Education/Gym-Fieldhouse - SkeleCore FTS - Lipscomb University

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HVAC Mechanical Contractor’s Design Cuts College’s

Air-Conditioning Retrofit Costs

 

Specifying textile duct versus metal duct combined with gas-fired package rooftop heating to replace aging steam system saves college tens of thousands of dollars.  

Nashville, Tennessee---Lipscomb University asked mechanical engineers and contractors to think outside the box in an effort to cut costs for an air-conditioning retrofit at two campus buildings.

Nashville, Tenn.-based Kimbro Mechanical and Olert Engineering collaborated on a textile ductwork, a package rooftop HVAC system and an overall HVAC design. Consequently, the design saved the 120-year-old private Christian college tens of thousands of dollars by reducing installation labor, circumventing existing heating system repairs and eliminating the need for structural roof reinforcement costs to support an air distribution system.

The two-month project focused on air-conditioning design, equipment selection and installation for the 40-year-old, 35,000-square-foot McQuiddy Gym and the adjacent 20-year-old, 37,000-square foot Student Activity Center (SAC), a combination of academic sports areas and a gym for intramural sports activities.

Project costs might have surpassed $500,000 with a conventional design, however Mike Graves, COO/partner, Kimbro Mechanical, and John Olert, P.E., Olert Engineering, pared the costs down to just over $400,000 with innovative thinking. For example, specifying Sedona Xm textile duct by DuctSox Corp., Peosta, Iowa, versus metal duct reduced the installation labor costs for the 532 linear feet of air distribution by more than 25-percent, according to Graves. Kimbro used a two-man crew and one lift for McQuiddy’s two 150-foot-long runs of 36-inch-diamter duct and SAC’s two 116-foot-long runs of 38-inch-diameter ductwork. The significantly heavier weight of metal duct would have required a four-man crew and two lifts, according to Graves.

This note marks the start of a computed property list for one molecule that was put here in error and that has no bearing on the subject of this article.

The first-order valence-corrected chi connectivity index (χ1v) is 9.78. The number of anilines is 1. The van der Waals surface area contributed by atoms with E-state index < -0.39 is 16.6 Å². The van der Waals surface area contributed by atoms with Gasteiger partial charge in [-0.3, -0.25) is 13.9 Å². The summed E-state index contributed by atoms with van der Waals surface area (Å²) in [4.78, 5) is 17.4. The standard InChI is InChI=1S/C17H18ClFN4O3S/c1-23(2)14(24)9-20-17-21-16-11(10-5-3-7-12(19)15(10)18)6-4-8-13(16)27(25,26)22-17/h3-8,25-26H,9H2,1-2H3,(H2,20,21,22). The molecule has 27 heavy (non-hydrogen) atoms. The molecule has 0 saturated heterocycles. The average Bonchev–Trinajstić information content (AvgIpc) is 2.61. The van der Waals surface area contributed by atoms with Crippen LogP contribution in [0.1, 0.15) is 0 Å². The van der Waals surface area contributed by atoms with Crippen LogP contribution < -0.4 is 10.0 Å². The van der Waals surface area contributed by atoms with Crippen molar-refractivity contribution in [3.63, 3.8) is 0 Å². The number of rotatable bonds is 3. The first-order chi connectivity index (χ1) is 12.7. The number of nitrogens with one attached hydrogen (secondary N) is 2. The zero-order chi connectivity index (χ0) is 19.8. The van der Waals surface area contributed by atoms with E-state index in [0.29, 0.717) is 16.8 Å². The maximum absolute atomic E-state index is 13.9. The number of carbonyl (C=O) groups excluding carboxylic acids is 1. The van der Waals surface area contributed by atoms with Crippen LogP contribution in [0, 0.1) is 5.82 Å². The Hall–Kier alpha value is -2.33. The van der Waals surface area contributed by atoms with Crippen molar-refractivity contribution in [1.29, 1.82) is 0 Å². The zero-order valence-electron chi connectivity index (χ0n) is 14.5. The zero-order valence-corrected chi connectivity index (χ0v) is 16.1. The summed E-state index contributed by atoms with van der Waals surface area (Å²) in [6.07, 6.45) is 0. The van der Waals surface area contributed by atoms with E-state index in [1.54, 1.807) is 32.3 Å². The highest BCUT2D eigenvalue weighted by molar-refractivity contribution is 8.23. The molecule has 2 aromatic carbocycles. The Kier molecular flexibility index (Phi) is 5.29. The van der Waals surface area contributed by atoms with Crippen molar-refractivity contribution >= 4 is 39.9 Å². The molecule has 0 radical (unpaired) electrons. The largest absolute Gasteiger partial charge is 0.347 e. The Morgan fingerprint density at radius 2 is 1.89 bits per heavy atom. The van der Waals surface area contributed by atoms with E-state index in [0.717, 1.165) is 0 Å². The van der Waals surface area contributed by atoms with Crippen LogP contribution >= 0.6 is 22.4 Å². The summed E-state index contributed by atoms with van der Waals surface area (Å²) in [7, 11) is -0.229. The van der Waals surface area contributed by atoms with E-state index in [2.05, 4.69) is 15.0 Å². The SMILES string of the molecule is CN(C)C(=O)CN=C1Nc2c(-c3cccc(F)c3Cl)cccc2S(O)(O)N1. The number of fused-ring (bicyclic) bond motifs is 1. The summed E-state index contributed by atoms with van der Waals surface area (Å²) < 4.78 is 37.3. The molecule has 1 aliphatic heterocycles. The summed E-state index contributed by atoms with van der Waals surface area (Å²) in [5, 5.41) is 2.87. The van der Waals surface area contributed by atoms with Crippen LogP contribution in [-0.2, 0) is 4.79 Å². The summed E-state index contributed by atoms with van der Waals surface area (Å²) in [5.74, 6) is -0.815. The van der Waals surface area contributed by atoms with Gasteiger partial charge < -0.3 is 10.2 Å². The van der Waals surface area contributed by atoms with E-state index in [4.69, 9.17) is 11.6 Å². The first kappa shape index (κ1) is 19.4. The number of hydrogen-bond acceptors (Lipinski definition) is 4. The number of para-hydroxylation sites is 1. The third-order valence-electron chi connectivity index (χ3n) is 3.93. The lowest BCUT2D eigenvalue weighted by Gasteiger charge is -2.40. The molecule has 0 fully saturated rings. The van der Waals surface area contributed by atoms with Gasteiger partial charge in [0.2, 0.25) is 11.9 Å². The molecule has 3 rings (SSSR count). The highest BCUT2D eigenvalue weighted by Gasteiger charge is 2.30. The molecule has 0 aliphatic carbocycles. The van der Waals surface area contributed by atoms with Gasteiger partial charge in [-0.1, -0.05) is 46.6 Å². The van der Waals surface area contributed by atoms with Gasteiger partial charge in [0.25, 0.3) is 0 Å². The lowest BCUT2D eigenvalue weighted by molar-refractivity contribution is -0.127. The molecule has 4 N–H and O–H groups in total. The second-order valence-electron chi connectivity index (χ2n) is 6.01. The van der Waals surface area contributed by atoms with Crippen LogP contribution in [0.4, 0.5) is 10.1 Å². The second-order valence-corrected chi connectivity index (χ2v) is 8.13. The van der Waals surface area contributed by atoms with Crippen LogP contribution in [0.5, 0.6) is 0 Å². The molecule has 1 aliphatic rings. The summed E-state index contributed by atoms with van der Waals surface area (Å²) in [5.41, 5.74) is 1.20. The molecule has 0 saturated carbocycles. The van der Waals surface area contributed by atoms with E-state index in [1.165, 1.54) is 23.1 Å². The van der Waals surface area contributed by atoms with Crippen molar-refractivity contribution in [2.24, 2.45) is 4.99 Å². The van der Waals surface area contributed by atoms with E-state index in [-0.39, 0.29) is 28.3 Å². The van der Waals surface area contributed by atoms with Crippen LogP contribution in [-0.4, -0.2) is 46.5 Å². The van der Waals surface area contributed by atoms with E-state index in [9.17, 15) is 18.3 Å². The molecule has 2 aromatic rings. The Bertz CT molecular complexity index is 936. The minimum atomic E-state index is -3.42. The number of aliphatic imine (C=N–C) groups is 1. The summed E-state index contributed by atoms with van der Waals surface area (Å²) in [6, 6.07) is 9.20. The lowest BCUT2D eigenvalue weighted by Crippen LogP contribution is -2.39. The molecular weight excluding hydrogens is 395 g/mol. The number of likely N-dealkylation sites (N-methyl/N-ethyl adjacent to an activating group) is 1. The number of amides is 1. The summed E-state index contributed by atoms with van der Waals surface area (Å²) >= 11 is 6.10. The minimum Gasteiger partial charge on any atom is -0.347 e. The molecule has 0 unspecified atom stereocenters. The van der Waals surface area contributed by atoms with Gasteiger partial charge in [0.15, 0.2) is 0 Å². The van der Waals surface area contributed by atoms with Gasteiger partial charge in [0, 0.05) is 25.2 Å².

Graves’ crew pulled the fabric tight by wrenching a 3/4-inch-diameter, lightweight aluminum backbone tube that in turn contracts the space between the systems cylindrical tensioning rings by up to five inches. The crew hung the duct runs with direct hang cable drops hooking directly to the CTRs and IRs, versus the more conventional method of attaching to external clips sewn into the fabric.

 

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